The public learned recently about the history of some of the things that have gone on at Weta Digital. We’ve heard about what’s happened with women who’ve worked at Pixar. We’ve heard about people who have left Pixar because of the culture John Lasseter created. And then, of course, Harvey Weinstein.
At every level there is an abuse of power. It’s not a silver bullet, but I really believe we’re not going to make progress until we have labor organisation within visual effects. But it’s not going to happen on the goodwill of the industry itself. We have to make that happen.
I have never in my entire 10-plus years where I worked in the industry on feature films worked on a team that was led by a female supervisor. That’s pretty devastating to me when I look back on my credits and I see that.
I do think at some studios things were and are a little bit better. So one of the things that I noticed when I went to Disney Feature Animation was that half of their entire shader department was women (2). That’s a big deal because it’s one of those really specific disciplines where men tend to consolidate power. Supervisors are picked out of the shader writing department and then those supervisors ascend.
But there were no female shader writers in the 8 years I worked at Weta.
There’s absolute value in uncovering and reckoning with these 20 plus years of history and bad stuff that has gone on at places like Weta Digital with Porn Friday and all the other things that have been written about. But I don’t believe that staying focused on that is going to help us. That will shame some people. That will have a reckoning in terms of a conversation about the reality of it, but it’s not structurally fixing anything.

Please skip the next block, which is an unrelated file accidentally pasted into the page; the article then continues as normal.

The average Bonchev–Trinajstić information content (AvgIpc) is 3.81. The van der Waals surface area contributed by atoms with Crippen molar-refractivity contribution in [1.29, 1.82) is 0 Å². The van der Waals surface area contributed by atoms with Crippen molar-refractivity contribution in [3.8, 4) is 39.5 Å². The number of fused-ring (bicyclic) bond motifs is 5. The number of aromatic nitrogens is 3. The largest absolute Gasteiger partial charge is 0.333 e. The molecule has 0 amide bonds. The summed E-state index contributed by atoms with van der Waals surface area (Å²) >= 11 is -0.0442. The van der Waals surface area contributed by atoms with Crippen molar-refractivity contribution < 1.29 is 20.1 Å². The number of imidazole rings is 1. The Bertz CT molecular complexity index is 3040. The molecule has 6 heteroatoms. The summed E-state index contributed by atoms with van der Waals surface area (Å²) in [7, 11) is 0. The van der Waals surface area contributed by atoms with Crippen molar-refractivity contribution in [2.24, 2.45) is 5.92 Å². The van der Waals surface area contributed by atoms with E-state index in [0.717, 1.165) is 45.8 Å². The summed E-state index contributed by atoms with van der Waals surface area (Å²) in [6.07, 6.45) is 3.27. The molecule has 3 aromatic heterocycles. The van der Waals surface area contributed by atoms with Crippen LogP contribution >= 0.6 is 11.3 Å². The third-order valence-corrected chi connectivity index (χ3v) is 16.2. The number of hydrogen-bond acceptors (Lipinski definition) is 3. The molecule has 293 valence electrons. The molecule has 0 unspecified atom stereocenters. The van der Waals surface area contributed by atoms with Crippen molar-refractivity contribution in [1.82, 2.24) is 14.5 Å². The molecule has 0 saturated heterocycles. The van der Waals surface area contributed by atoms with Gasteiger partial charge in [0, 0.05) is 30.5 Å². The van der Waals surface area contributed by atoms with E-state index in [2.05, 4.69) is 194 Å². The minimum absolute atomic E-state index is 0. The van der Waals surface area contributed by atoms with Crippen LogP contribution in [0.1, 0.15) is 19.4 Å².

In order to structurally change things we have to push for labor organisation in every place that you have a visual effects hub. It worries me that the media stories are not allowing us to have that conversation because that’s the one that needs to happen.
I believe unions create a level of transparency that mitigates some problems, because lack of transparency around pay scales creates abuses of power and inequity. We have to be able to interrogate who occupies which role, to look at leadership and management in technical roles, creative roles, and production as well and look at the pay scales. And when you have unions, you have a publication of pay scales and titles. You know how many people are employed based on gender, race, perhaps even sexuality. This data gives early career artists, especially women, the power to negotiate better rates.
We need to understand with clarity how many women and people of color are occupying the very top roles at studios and on productions. And then we need to be able to measure the shift in those numbers over time. That would be a great outcome of some of these sordid stories that we’ve read about, if we could move in that direction.
The other thing that I want to say is that there are a lot of tax incentives in the visual effects industry and not just here in New Zealand. The reason why you have visual effects production in the UK, Montreal, and Singapore is because there’s massive tax incentives. And if there’s tax incentives the public is funding that.
When public money is used to fund anything we need to have transparency and we need legislation. We need to have a conversation about — if every visual effects worker’s salary is being subsidised by whatever, $10 to $30,000 a year — then there need to be deliverables associated with that. Strings attached to public funding should be put in place, right, including strings attached to tax incentives offered to big budget productions?